Has Amazon bitten off more than they can chew?

Does Amazon Know What They’re Doing … or Have They Bitten Off More than They Can Chew?

The answer to that question remains to be seen. Amazon is a hugely successful business. They came from nowhere in just a few years to achieve revenue of $136 billion in 2016 and employ 340,400 employees. They are without question the behemoth in online retailing. Something like 45 percent of all purchases made online in the US are through Amazon.

Now What?
Now Amazon has purchased Whole Foods Marketplace, a bricks-and-mortar retailer with over 350 physical store location in the US and Canada. They’re a very different type of company in many ways. But it’s not the categories of merchandise sold or the technology that make Amazon different. It’s the culture and the channel that are so different.

Will Amazon Disrupt Whole Foods’s Culture and Values?
Successfully running a bricks-and-mortar retail business is different and more complicated, harder even, than an online store. The strategies Amazon used to grow into what they are today are not the same strategies needed to successfully run physical stores.

Through the Lens of The Five Laws of Retail
Amazon follows and executes several of the Five Laws of Retail exceedingly well. For example, “Turn is Magic.” Amazon turns its inventory at a fast rate—an astonishing 16 times in 2004. Although that number has slipped since then due to a greatly expanded assortment of products, it is still fast enough to be profitable. (Although as long as we are talking about profitability, Amazon is not very profitable at all, producing only about $5.7 in total profits over their entire 20 year history while having a market cap of over $500 billion. So they don’t have much wiggle room to make mistakes.)

Amazon is relentless in their drive for efficiency. Also, they do a great job with “It’s the Retail Price.” Amazon is competitive on just about everything.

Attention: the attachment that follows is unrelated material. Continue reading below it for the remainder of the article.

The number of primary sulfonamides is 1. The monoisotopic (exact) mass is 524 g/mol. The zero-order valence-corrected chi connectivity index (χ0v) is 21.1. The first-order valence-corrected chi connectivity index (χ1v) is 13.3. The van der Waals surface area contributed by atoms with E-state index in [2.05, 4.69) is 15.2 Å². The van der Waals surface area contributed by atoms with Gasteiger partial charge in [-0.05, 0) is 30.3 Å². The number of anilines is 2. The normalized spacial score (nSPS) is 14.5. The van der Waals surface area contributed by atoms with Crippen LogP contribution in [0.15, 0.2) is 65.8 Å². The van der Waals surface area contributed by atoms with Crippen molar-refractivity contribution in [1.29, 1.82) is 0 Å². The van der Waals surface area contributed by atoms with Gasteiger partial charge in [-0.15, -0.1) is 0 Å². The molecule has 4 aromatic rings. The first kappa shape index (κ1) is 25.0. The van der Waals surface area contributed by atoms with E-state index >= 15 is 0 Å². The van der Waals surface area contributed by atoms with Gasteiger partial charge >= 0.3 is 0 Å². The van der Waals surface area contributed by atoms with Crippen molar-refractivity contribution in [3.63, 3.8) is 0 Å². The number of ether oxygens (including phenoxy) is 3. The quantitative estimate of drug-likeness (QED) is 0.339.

And consider “The Power of Product.” Take a look: Amazon has whatever you are likely to want.

But we don’t know about the First and the Fifth Laws of Retail, “People First” and “Protect Your Downside.” Let’s look at those.

People First
A bricks-and-mortar store is a community. Sales people, manager(s), and, of course, the customers, all of whom interact face-to-face on a daily basis. That’s different from a “system” that allows you to choose and pay online, and have your items shipped right to you. At a bricks-and-mortar store you experience live interaction when you have people-to-people collaborations and lots of things happen. A culture grows. It is a complex set of social behaviors and norms that include tone, expression, attitude, body language, and all the things that make us human.

Community and culture are largely absent in an online business. And all of that must be consciously managed and directed to achieve positive results. Whole Foods produced about $15.7 billion in sales last year by developing core values over time that include support for employee happiness and nourishing their customers, among others.

Yet clearly Whole Foods did some things wrong, or they would have been more profitable and not forced into a sale.

But Amazon’s culture does not have the same values. We’ll see how it works out. But it will be important for Amazon to recognize that a culture exists at Whole Foods, and that culture has meaning.

Maybe Amazon’s got it nailed. I do not think Amazon has ever had a bad sales year. Ever. That can lead to a corporate culture that thinks it’s invincible. That’s when to look out. When they hit a bump in the road—and that will inevitably happen—what will they do? If a management team has never seen a bad year and does not have a plan to deal with one, they might be at a loss.

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